There’s still only one Moe Norman 1968
SCOTT YOUNG ON SPORT
There’s still only one Moe
After having sat in a yoga trance for three days, withdrawing so-called senses from all external objects and concentrating the mind on nothing but central truth, I have decided that the least altered local athlete in the last 10 years is Moe Norman.
Oh, Moe looks a little different. After all, he is 10 years older. Also, sometimes these days he has runs for winning that seem to surpass anything he did in the Past. But one must remember that Canadian pro golfers have a lot more to shoot for these days than 10 years ago. The Canadian Golf Tour with its carefully planned string of tournaments gives Canadian pros in 1968 the best money break they have ever had.
But look back to 1958. George Knudson was a boyish assistant under Bill Hamilton at Oakdale then, with great promise and little else. Gerry Kesselring was a much bigger name than Knudson. So were Jerry Magee, Stan Leonard, Bob Gray Brydson, a lot of others Al Balding was a budding genius of golf. But in those days, as in these, there was only one Moe.
It was 10 years ago yesterday that I laid eyes on Moe Norman for the first time. This was when he won the 1958 Ontario Open at Cataraqui. As often happens now, the most common gallery sound after he made a shot after laughter. Sometimes this laughter is incredulity at the way he walks up to a ball, grabs a club, merely glances at the line and still makes great shots look easy. Sometimes the laughter is caused by the way he sometimes talks even while he is swinging, right through the pop of the club hitting the ball.
Moe goes his best when he has an audience along, and a good straight man to play against. This first time i saw him, the Moe threesome included amateur Terry Malone from Toronto Rosedale, tall and young, a Bay Streeter, who functioned that day as part of the audience as well as playing good golf. Nobody laughed harder than Malone on one green where Moe was bouncing a ball six feet in the air off the face of his putter, and catching it in the left breast pocket of his golf shirt. He didn’t score well when playing with Moe, but he said later he loved it anyway.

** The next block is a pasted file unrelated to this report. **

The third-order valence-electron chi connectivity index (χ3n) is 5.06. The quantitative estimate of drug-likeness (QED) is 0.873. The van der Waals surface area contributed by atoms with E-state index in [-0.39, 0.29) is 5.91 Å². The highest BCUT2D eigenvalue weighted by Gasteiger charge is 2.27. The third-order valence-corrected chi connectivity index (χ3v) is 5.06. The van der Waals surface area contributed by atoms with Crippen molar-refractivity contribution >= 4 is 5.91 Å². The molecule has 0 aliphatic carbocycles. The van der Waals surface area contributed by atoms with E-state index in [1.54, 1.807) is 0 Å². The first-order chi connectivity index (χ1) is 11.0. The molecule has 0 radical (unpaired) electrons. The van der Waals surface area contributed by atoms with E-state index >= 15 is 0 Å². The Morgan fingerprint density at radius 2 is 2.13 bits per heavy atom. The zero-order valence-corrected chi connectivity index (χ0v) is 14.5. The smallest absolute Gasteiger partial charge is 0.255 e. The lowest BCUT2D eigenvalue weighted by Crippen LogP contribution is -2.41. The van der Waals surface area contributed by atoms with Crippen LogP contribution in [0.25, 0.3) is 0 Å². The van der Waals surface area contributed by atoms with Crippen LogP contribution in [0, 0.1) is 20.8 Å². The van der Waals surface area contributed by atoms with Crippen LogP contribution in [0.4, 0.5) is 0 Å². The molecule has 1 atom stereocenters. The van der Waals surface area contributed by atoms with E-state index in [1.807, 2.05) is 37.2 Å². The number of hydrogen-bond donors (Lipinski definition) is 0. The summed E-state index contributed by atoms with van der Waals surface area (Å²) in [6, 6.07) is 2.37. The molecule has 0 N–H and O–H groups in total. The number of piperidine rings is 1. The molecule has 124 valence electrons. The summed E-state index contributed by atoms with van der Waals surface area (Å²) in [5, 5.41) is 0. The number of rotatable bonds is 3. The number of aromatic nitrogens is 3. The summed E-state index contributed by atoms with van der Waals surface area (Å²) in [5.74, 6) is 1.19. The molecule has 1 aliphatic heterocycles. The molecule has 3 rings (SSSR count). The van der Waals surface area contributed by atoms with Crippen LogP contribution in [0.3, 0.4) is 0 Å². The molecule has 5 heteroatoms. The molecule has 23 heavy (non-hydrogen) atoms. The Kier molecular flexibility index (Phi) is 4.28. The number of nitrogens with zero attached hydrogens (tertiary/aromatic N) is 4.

The real straight man was the other member of the threesome, Jake Kleist of Syracuse, New York. He was burly and dark visaged man who played every shot as if he was conducting his own burial service. Jake told me later that he didn’t let Moe bother him. “I just kept giving him the old stone face,” he said. But this was such a wonderful contrast to Moe that the audience sometimes reacted as if it was an outdoor performance of Hellzapoppin.
Right on the first hole of the morning round this began. Kleist’s drive rolled into a deep grassy bunker known locally as the Snake Pit. His second landed in the rough down a steep bank behind the green. His third came out of there like bullet and would have gone haft way back down the fairway, except that it hit the flag about three feet up and dropped, dead. Three bad shots and he still had an easy one-foot putt for a par.
The gallery oohed, and Moe burst out laughing. He walked in circles laughing. Kleist climbed up the bank with a sombre expression and sat down. Moe lay- down on the grass and rolled around laughing. He got up, pointing his putter at Kleist, still laughing, Kleist never changed expression. Moe putted for a birdie and missed, taking a par as Kleist did.
A little later, Kleist’s drive on a short hole rolled up a steep of the green and hung there just on the upper level until Kleist, in some haste, marked it and picked it up. Moe said, “What’s the matter, you afraid it’ll roll back down?” Kleist gave him the old stone face again. This was the pattern for the whole match: the plodding Kleist, the tall and unaffected Malone, and Moe marching along with his hat set squarely on his fair hair, sweater pushed up off his freckled forearms, talking incessantly, bouncing a spare ball incessantly from a club face, breaking sometimes into short snatches of song. The gallery around thought he was the most relaxed man on the course.
That isn’t true, of course, and never has been of Moe. He worries, years his fingernails show it.
He is a little heavier now, 10 years later. He is still, in any tournament, one of the principal players to be reckoned with. He still kibitzes enough that many of the galleries this summer will be with him wherever he goes, from Laval later this month, then right across the country to return for the Canadian Pro Tour Championships at the Board of Trade club in September. He’s Moe, and there is only one Moe, and he is a Canadian institution among all those who follow golf.